First half MVP Mohamed Sanu.
The Bengals have seven games left, but the second half of the season truly starts Monday. Never has there been such a red line across their schedule, even separated by one of those rare off weekends.
The first half of six home games, the home-and-home blood feud with Baltimore, and the three-game homestand are done at 5-3-1. The second half of the Valley Forge slog of five road games in the final seven weeks, the home-and-home-come-to-the-mountain with the Steelers within 21 days of December, and the prime date with Peyton start with Sunday's visit to New Orleans.
Bengals head coach Marvin Lewis faces one of the more daunting assignments of his career when his team gathers on Monday for the first time since Thursday's 24-3 meltdown against Cleveland. With everyone under fire for another prime-time implosion that feels like an end-of-season disaster rather than a mid-season challenge, Lewis has to get his team to understand they're still in the middle of the tightest AFC playoff race in recent memory and within a half-game of defending their AFC North title.
After two of the worst games in his 12 seasons coming within 18 days (the three-and-out 27-0 loss in Indy and Thursday's 2.0 outing), it sure doesn't feel that way. But the numbers, as awkward as they are at 5-3-1, suggest they are more than alive in this season of anything goes.
If the NFL gods had come to you on April 1 and said that on Nov. 10 with seven games left the Bengals have one fewer loss than Pittsburgh and Baltimore, have the best record in the division, trail only Cleveland in the AFC North and start the second half of the season with a three-game road trip against teams with losing records, would you take it?
But if they had visited May 1, probably not, because by then you would have seen a schedule fraught with trouble. As they start to get their limping players back for the stretch run, injuries aren't their biggest problem. It is the schedule.
At the moment, there are five teams with at least five wins that don't lead their division: the Bengals, the Bills, the Dolphins, the Chiefs, and Chargers. Plus, all three teams in their division have one more win than them with six.
Not only that, of those eight teams the 6-4 Ravens and 6-4 Steelers have the easiest schedules. Baltimore at 25-30 and Pittsburgh at 25-27-1 have the only set of foes left that have a combined losing record. Which, like everything else in this league, changes week-to-week:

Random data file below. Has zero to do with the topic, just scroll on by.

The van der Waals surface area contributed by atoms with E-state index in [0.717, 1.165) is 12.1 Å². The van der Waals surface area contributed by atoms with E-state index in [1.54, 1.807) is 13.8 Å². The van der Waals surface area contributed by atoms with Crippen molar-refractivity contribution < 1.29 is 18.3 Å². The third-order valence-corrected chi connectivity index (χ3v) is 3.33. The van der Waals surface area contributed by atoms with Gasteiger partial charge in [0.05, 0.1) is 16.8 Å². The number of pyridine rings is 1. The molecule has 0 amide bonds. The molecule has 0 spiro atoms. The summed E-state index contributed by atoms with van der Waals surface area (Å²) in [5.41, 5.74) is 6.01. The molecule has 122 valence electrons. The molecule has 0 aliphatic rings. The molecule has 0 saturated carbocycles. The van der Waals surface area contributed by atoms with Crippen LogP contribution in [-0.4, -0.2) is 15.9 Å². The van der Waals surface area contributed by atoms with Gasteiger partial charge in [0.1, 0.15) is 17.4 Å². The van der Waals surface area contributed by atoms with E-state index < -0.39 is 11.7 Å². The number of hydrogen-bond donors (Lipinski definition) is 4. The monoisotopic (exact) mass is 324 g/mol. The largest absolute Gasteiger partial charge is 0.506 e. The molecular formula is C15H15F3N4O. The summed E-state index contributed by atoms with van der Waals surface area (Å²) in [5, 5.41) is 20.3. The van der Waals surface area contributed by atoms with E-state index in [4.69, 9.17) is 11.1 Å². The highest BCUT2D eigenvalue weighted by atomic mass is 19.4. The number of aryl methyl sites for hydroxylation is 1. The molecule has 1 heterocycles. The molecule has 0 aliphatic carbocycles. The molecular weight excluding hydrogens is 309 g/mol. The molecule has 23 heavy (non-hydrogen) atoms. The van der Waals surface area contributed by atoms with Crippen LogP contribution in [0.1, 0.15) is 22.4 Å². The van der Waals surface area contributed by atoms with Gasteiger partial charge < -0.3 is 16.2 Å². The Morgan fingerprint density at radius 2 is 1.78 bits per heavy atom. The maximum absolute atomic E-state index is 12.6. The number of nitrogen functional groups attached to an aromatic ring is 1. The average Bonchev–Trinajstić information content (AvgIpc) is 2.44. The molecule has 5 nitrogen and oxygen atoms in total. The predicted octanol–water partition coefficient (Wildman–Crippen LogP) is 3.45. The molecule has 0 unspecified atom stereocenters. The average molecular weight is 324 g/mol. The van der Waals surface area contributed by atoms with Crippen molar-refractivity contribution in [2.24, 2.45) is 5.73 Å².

Baltimore (6-4) 25-30; Pittsburgh (6-4) 25-27-1; Miami (5-4) 33-33; Kansas City (6-3) 32-32 Cleveland (6-3) 32-30-1; Buffalo (5-4) 32-31; Cincinnati (5-3-1) 34-31; San Diego (5-4) 34-30
And don't you have to make the Ravens the favorite to win the division? They're off this week and after following the Bengals into New Orleans for a Monday night game, they finish at home with San Diego, on the road to the Dolphins, host Jacksonville, go to Houston and finish at home to Cleveland.
In this season of The Tie, it is fitting the Bengals are half a game out of having the toughest sked at 34-31, ahead of only San Diego at 34-30. The Chargers don't look like they'll be around to harass the Bengals if they can make it the playoffs. Not with back-to-back home games against New England and Denver before finishing the season in San Francisco and Kansas City.
The Steelers had their Cleveland moment on Sunday with that ugly and totally unexpected loss to the Jets. But they get their bye Nov. 23 after what should be walk-over in Tennessee next Monday night, along with finishing the season at home against the Chiefs and Bengals.
The Browns don't have any weeks off since they shared that Sept. 28 open date with the Bengals, which now looks like the worst bye in Cincinnati history given what has transpired since that 3-0 start. Cleveland doesn't have easy home games (Texans, Bengals, Colts) and they do finish in Baltimore. And the road isn't a day at the beach with visits to Atlanta, Buffalo, and Carolina.
Talk about controlling your own destiny.